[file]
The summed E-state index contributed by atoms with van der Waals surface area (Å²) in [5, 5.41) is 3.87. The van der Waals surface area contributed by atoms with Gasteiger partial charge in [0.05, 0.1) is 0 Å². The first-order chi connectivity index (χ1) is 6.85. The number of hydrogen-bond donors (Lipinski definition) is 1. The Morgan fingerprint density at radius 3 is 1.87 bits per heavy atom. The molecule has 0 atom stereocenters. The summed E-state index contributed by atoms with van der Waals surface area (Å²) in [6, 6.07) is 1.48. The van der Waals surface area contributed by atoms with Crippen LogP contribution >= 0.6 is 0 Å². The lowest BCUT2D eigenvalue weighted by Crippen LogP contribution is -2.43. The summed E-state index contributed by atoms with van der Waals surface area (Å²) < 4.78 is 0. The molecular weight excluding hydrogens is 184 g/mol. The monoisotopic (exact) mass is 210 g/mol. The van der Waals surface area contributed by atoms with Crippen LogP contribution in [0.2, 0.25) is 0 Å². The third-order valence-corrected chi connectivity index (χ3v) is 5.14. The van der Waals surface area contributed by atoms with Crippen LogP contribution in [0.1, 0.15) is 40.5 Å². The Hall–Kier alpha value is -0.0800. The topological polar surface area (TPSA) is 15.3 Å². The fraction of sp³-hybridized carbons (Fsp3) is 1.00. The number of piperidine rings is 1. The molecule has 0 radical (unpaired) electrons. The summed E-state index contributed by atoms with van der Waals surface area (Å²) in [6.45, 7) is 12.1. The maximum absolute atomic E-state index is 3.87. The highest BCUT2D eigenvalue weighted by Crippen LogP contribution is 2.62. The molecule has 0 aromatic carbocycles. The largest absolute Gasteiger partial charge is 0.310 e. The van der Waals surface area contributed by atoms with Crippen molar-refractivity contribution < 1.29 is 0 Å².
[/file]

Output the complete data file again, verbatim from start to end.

The summed E-state index contributed by atoms with van der Waals surface area (Å²) in [5, 5.41) is 3.87. The van der Waals surface area contributed by atoms with Gasteiger partial charge in [0.05, 0.1) is 0 Å². The first-order chi connectivity index (χ1) is 6.85. The number of hydrogen-bond donors (Lipinski definition) is 1. The Morgan fingerprint density at radius 3 is 1.87 bits per heavy atom. The molecule has 0 atom stereocenters. The summed E-state index contributed by atoms with van der Waals surface area (Å²) in [6, 6.07) is 1.48. The van der Waals surface area contributed by atoms with Crippen LogP contribution >= 0.6 is 0 Å². The lowest BCUT2D eigenvalue weighted by Crippen LogP contribution is -2.43. The summed E-state index contributed by atoms with van der Waals surface area (Å²) < 4.78 is 0. The molecular weight excluding hydrogens is 184 g/mol. The monoisotopic (exact) mass is 210 g/mol. The van der Waals surface area contributed by atoms with Crippen LogP contribution in [0.2, 0.25) is 0 Å². The third-order valence-corrected chi connectivity index (χ3v) is 5.14. The van der Waals surface area contributed by atoms with Crippen LogP contribution in [0.1, 0.15) is 40.5 Å². The Hall–Kier alpha value is -0.0800. The topological polar surface area (TPSA) is 15.3 Å². The fraction of sp³-hybridized carbons (Fsp3) is 1.00. The number of piperidine rings is 1. The molecule has 0 radical (unpaired) electrons. The summed E-state index contributed by atoms with van der Waals surface area (Å²) in [6.45, 7) is 12.1. The maximum absolute atomic E-state index is 3.87. The highest BCUT2D eigenvalue weighted by Crippen LogP contribution is 2.62. The molecule has 0 aromatic carbocycles. The largest absolute Gasteiger partial charge is 0.310 e. The van der Waals surface area contributed by atoms with Crippen molar-refractivity contribution < 1.29 is 0 Å².